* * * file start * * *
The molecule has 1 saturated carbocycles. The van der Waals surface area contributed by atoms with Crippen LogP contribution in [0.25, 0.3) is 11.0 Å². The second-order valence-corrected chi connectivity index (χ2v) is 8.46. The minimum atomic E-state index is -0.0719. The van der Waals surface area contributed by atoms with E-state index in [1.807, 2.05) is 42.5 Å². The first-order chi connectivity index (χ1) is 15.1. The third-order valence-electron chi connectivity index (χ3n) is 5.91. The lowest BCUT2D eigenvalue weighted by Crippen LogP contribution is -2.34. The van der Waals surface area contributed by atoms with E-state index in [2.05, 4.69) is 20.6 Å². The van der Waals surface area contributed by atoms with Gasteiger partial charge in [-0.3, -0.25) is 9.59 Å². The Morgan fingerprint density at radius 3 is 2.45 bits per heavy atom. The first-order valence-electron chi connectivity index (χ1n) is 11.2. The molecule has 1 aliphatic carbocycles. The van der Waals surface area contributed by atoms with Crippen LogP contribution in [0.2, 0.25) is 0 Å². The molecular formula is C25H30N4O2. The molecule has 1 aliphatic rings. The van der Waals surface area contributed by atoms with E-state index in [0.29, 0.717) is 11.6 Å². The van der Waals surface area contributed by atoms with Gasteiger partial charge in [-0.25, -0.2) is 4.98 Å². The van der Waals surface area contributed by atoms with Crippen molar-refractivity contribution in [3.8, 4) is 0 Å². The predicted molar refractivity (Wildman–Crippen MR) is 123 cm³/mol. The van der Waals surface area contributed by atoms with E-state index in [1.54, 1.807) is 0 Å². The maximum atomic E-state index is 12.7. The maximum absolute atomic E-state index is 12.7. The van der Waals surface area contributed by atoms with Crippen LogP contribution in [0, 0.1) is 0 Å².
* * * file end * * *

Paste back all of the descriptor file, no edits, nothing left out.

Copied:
The molecule has 1 saturated carbocycles. The van der Waals surface area contributed by atoms with Crippen LogP contribution in [0.25, 0.3) is 11.0 Å². The second-order valence-corrected chi connectivity index (χ2v) is 8.46. The minimum atomic E-state index is -0.0719. The van der Waals surface area contributed by atoms with E-state index in [1.807, 2.05) is 42.5 Å². The first-order chi connectivity index (χ1) is 15.1. The third-order valence-electron chi connectivity index (χ3n) is 5.91. The lowest BCUT2D eigenvalue weighted by Crippen LogP contribution is -2.34. The van der Waals surface area contributed by atoms with E-state index in [2.05, 4.69) is 20.6 Å². The van der Waals surface area contributed by atoms with Gasteiger partial charge in [-0.3, -0.25) is 9.59 Å². The Morgan fingerprint density at radius 3 is 2.45 bits per heavy atom. The first-order valence-electron chi connectivity index (χ1n) is 11.2. The molecule has 1 aliphatic carbocycles. The van der Waals surface area contributed by atoms with Crippen LogP contribution in [0.2, 0.25) is 0 Å². The molecular formula is C25H30N4O2. The molecule has 1 aliphatic rings. The van der Waals surface area contributed by atoms with E-state index in [0.29, 0.717) is 11.6 Å². The van der Waals surface area contributed by atoms with Gasteiger partial charge in [-0.25, -0.2) is 4.98 Å². The van der Waals surface area contributed by atoms with Crippen molar-refractivity contribution in [3.8, 4) is 0 Å². The predicted molar refractivity (Wildman–Crippen MR) is 123 cm³/mol. The van der Waals surface area contributed by atoms with E-state index in [1.54, 1.807) is 0 Å². The maximum atomic E-state index is 12.7. The maximum absolute atomic E-state index is 12.7. The van der Waals surface area contributed by atoms with Crippen LogP contribution in [0, 0.1) is 0 Å².